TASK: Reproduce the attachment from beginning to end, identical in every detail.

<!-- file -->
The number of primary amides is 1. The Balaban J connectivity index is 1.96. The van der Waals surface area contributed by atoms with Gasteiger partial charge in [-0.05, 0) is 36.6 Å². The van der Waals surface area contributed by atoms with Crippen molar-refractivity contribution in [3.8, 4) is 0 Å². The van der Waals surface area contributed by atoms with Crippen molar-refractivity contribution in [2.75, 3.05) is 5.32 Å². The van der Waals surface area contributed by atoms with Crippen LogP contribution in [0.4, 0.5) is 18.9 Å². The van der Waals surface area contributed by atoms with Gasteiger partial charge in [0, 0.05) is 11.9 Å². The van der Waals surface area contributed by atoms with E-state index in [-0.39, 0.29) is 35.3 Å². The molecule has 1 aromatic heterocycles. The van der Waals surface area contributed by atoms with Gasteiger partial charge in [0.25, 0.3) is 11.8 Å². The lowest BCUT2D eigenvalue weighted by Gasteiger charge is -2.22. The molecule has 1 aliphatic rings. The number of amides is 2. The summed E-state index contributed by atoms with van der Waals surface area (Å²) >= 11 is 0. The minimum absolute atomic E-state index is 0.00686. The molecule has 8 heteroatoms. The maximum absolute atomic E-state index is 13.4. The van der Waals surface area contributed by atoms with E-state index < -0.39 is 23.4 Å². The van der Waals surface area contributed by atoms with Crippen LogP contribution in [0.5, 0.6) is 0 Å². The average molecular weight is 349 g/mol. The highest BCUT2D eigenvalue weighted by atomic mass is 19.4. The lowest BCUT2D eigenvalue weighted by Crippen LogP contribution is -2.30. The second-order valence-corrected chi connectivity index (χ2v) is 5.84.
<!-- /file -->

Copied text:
The number of primary amides is 1. The Balaban J connectivity index is 1.96. The van der Waals surface area contributed by atoms with Gasteiger partial charge in [-0.05, 0) is 36.6 Å². The van der Waals surface area contributed by atoms with Crippen molar-refractivity contribution in [3.8, 4) is 0 Å². The van der Waals surface area contributed by atoms with Crippen molar-refractivity contribution in [2.75, 3.05) is 5.32 Å². The van der Waals surface area contributed by atoms with Crippen LogP contribution in [0.4, 0.5) is 18.9 Å². The van der Waals surface area contributed by atoms with Gasteiger partial charge in [0, 0.05) is 11.9 Å². The van der Waals surface area contributed by atoms with E-state index in [-0.39, 0.29) is 35.3 Å². The molecule has 1 aromatic heterocycles. The van der Waals surface area contributed by atoms with Gasteiger partial charge in [0.25, 0.3) is 11.8 Å². The lowest BCUT2D eigenvalue weighted by Gasteiger charge is -2.22. The molecule has 1 aliphatic rings. The number of amides is 2. The summed E-state index contributed by atoms with van der Waals surface area (Å²) >= 11 is 0. The minimum absolute atomic E-state index is 0.00686. The molecule has 8 heteroatoms. The maximum absolute atomic E-state index is 13.4. The van der Waals surface area contributed by atoms with E-state index < -0.39 is 23.4 Å². The van der Waals surface area contributed by atoms with Crippen LogP contribution in [0.5, 0.6) is 0 Å². The average molecular weight is 349 g/mol. The highest BCUT2D eigenvalue weighted by atomic mass is 19.4. The lowest BCUT2D eigenvalue weighted by Crippen LogP contribution is -2.30. The second-order valence-corrected chi connectivity index (χ2v) is 5.84.